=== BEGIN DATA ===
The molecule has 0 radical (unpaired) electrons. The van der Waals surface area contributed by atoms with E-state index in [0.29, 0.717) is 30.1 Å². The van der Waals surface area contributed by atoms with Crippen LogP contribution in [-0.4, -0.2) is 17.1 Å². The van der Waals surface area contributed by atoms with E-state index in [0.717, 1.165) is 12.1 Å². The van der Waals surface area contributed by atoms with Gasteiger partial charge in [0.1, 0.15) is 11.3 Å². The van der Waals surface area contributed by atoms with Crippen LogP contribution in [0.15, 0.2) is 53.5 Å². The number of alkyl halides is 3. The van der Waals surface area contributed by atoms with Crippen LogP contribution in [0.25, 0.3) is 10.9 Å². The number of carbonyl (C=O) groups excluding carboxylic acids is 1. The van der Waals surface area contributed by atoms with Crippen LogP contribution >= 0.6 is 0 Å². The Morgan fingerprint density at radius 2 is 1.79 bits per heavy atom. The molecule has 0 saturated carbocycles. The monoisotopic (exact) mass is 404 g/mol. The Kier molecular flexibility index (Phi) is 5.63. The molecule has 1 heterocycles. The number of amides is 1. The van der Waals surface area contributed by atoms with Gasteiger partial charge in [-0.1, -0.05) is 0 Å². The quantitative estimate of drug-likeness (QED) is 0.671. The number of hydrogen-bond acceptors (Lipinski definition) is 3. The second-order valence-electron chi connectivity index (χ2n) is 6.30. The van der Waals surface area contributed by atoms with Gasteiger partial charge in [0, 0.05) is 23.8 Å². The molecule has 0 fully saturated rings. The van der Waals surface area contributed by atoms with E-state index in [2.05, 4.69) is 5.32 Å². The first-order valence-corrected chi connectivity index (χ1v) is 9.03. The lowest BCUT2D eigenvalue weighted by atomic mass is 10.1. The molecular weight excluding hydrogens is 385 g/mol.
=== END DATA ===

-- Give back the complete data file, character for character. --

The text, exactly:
The molecule has 0 radical (unpaired) electrons. The van der Waals surface area contributed by atoms with E-state index in [0.29, 0.717) is 30.1 Å². The van der Waals surface area contributed by atoms with Crippen LogP contribution in [-0.4, -0.2) is 17.1 Å². The van der Waals surface area contributed by atoms with E-state index in [0.717, 1.165) is 12.1 Å². The van der Waals surface area contributed by atoms with Gasteiger partial charge in [0.1, 0.15) is 11.3 Å². The van der Waals surface area contributed by atoms with Crippen LogP contribution in [0.15, 0.2) is 53.5 Å². The number of alkyl halides is 3. The van der Waals surface area contributed by atoms with Crippen LogP contribution in [0.25, 0.3) is 10.9 Å². The number of carbonyl (C=O) groups excluding carboxylic acids is 1. The van der Waals surface area contributed by atoms with Crippen LogP contribution >= 0.6 is 0 Å². The Morgan fingerprint density at radius 2 is 1.79 bits per heavy atom. The molecule has 0 saturated carbocycles. The monoisotopic (exact) mass is 404 g/mol. The Kier molecular flexibility index (Phi) is 5.63. The molecule has 1 heterocycles. The number of amides is 1. The van der Waals surface area contributed by atoms with Gasteiger partial charge in [-0.1, -0.05) is 0 Å². The quantitative estimate of drug-likeness (QED) is 0.671. The number of hydrogen-bond acceptors (Lipinski definition) is 3. The second-order valence-electron chi connectivity index (χ2n) is 6.30. The van der Waals surface area contributed by atoms with Gasteiger partial charge in [0, 0.05) is 23.8 Å². The molecule has 0 fully saturated rings. The van der Waals surface area contributed by atoms with E-state index in [2.05, 4.69) is 5.32 Å². The first-order valence-corrected chi connectivity index (χ1v) is 9.03. The lowest BCUT2D eigenvalue weighted by atomic mass is 10.1. The molecular weight excluding hydrogens is 385 g/mol.